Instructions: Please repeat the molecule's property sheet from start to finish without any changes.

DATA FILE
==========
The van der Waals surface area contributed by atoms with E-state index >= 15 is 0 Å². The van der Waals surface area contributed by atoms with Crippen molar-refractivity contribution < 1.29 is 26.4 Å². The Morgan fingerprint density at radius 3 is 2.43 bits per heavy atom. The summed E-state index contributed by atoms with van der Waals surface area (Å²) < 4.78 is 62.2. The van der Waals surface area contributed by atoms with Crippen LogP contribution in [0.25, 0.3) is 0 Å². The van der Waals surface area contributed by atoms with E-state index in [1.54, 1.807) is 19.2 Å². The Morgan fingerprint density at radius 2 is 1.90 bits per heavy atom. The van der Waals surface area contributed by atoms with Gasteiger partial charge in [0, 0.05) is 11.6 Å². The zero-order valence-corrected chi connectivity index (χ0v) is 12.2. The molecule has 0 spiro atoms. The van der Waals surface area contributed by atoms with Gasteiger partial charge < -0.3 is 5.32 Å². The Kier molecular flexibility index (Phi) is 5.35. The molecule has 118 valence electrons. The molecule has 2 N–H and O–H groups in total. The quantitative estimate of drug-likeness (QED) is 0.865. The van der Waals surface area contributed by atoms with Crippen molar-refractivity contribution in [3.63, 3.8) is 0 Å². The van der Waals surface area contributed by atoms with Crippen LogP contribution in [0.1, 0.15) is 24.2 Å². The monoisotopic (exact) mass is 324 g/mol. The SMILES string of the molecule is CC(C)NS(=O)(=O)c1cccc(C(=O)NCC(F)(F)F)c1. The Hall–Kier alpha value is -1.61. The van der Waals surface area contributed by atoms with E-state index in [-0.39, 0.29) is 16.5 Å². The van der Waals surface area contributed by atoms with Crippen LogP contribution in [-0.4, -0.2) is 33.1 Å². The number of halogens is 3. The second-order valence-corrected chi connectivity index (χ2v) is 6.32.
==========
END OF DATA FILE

The van der Waals surface area contributed by atoms with E-state index >= 15 is 0 Å². The van der Waals surface area contributed by atoms with Crippen molar-refractivity contribution < 1.29 is 26.4 Å². The Morgan fingerprint density at radius 3 is 2.43 bits per heavy atom. The summed E-state index contributed by atoms with van der Waals surface area (Å²) < 4.78 is 62.2. The van der Waals surface area contributed by atoms with Crippen LogP contribution in [0.25, 0.3) is 0 Å². The van der Waals surface area contributed by atoms with E-state index in [1.54, 1.807) is 19.2 Å². The Morgan fingerprint density at radius 2 is 1.90 bits per heavy atom. The van der Waals surface area contributed by atoms with Gasteiger partial charge in [0, 0.05) is 11.6 Å². The zero-order valence-corrected chi connectivity index (χ0v) is 12.2. The molecule has 0 spiro atoms. The van der Waals surface area contributed by atoms with Gasteiger partial charge < -0.3 is 5.32 Å². The Kier molecular flexibility index (Phi) is 5.35. The molecule has 118 valence electrons. The molecule has 2 N–H and O–H groups in total. The quantitative estimate of drug-likeness (QED) is 0.865. The van der Waals surface area contributed by atoms with Crippen molar-refractivity contribution in [3.63, 3.8) is 0 Å². The van der Waals surface area contributed by atoms with Crippen LogP contribution in [0.1, 0.15) is 24.2 Å². The monoisotopic (exact) mass is 324 g/mol. The SMILES string of the molecule is CC(C)NS(=O)(=O)c1cccc(C(=O)NCC(F)(F)F)c1. The Hall–Kier alpha value is -1.61. The van der Waals surface area contributed by atoms with E-state index in [-0.39, 0.29) is 16.5 Å². The van der Waals surface area contributed by atoms with Crippen LogP contribution in [-0.4, -0.2) is 33.1 Å². The number of halogens is 3. The second-order valence-corrected chi connectivity index (χ2v) is 6.32.